It was better that way, she thought. Everyone she loved she’d lost. Losing Trey would be too much. She had to protect herself from ever feeling this way again. And if turning away from Trey was what she needed to do to protect herself, well, then that’s what she had to do.

“Ready?” Maddie asked.

No, Ella wasn’t ready. She wasn’t ready to move into Maddie’s house. She adored Maddie. Loved her. She was like the aunt Ella never had, but Maddie wasn’t Grandma.

However, Ella had no choice. Grandma had planned everything. Just like the hymns, and the readings, and the flowers. Maddie, a retired school teacher, would become Ella’s guardian and see her through her last year of high school and college. That was the plan—Grandma’s plan. As much as Ella hated it, she knew it was the only way.

“I hope that even in the rain,” Grandma always told her, “you find the sun.”

Screw the sun, Ella thought as she grabbed her coat and followed Maddie to the front door. There was no sun in sight. Only a razor-blade rain that sliced her aching heart and chilled her to the bone.
ABOUT THE AUTHOR

A journalist by day and an author by night, Buffy Andrews loves telling stories. Some of her fiction ideas pop into her head at the most inopportune times, such as during a sermon or in the shower or when she’s supposed to be listening in a meeting. She’s written all over church bulletins, jumped out of the shower more than once to write down an idea and turned meeting handouts into story boards.

When she’s not writing, she’s leading an award-winning team of journalists at the York Daily Record/Sunday News in York, Pa., where she’s Assistant Managing Editor of Features and Niche Publications and the newspaper’s social media coordinator.

In addition to her writing blog, Buffy’s Write Zone, she maintains a social media blog,Buffy’s World.  She is also a newspaper and magazine columnist and writes middle-grade, young adult and women’s fiction.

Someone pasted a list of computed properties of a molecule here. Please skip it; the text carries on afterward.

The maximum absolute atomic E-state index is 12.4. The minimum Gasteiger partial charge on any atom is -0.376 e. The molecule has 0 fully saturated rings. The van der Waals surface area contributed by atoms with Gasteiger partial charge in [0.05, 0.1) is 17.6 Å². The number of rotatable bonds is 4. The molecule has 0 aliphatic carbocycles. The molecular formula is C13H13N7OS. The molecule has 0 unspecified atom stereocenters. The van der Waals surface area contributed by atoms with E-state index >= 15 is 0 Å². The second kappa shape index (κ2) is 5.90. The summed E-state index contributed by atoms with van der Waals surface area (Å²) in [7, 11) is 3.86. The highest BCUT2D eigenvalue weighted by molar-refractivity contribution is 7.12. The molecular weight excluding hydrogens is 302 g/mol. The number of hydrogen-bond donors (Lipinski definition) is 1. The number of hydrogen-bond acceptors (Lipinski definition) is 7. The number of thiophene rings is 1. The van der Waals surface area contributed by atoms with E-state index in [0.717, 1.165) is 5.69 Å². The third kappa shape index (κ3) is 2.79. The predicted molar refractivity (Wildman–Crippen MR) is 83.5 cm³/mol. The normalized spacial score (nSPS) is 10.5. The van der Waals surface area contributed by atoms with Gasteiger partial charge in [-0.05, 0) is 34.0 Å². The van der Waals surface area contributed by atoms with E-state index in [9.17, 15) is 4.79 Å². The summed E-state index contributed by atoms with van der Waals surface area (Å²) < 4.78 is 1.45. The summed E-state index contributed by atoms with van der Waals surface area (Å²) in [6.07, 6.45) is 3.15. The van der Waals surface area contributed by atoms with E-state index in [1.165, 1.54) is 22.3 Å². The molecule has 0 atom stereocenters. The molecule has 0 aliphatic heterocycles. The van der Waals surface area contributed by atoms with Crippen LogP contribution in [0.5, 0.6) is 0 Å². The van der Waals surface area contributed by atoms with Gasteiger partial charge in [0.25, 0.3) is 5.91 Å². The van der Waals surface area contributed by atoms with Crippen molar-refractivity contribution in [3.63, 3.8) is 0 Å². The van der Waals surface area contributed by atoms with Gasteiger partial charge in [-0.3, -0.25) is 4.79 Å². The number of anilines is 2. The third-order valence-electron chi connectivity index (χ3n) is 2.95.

She lives in southcentral Pennsylvania with her husband, Tom; two sons, Zach and Micah; and wheaten cairn terrier Kakita.

 

 

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Not Bound By Time…

Time cannot imprison love nor hold it in place.

At Balmoral, a two-hundred-year-old estate in old Northampton, love calls and only the heart can answer.
When five-year-old Albert Farraday first sets foot on the grounds of Balmoral, he senses its magic. After he returns from the Korean War and is employed as the caretaker, Camille, the mysterious new wife of the owner of the estate, leads Albert to believe there is indeed a force drawing the love-worn to Balmoral.

After Camille’s widowed niece visits the mansion, then disappears, he is certain his own sister Lydia traveled to meet her love and didn’t go mad as his mother had suggested.

Over the years Balmoral welcomes brokenhearted travelers who find their way to the portal and into the arms of love, and Albert comes to the understanding he is not only the custodian of Balmoral but the keeper of its secrets.

 

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EXCERPT

Copyright 2015 © Victoria Pitts-Caine

 

The year was 1942, and Randolph Mitchell, along with several of his fellow soldiers, marched down a road pockmarked by shelling in London. He shuddered as a light mist fell around him. Late summer had gone.

A captain at twenty-two, Randolph’s first glimpses of war lay around him. Bile rose in his throat at the devastation. Is this what years of military boarding school has brought me to? He bent to retrieve a bit of paper. Printed roses danced on the edge, and with nowhere to discard it, he pocketed the small scrap of the life people there once lived.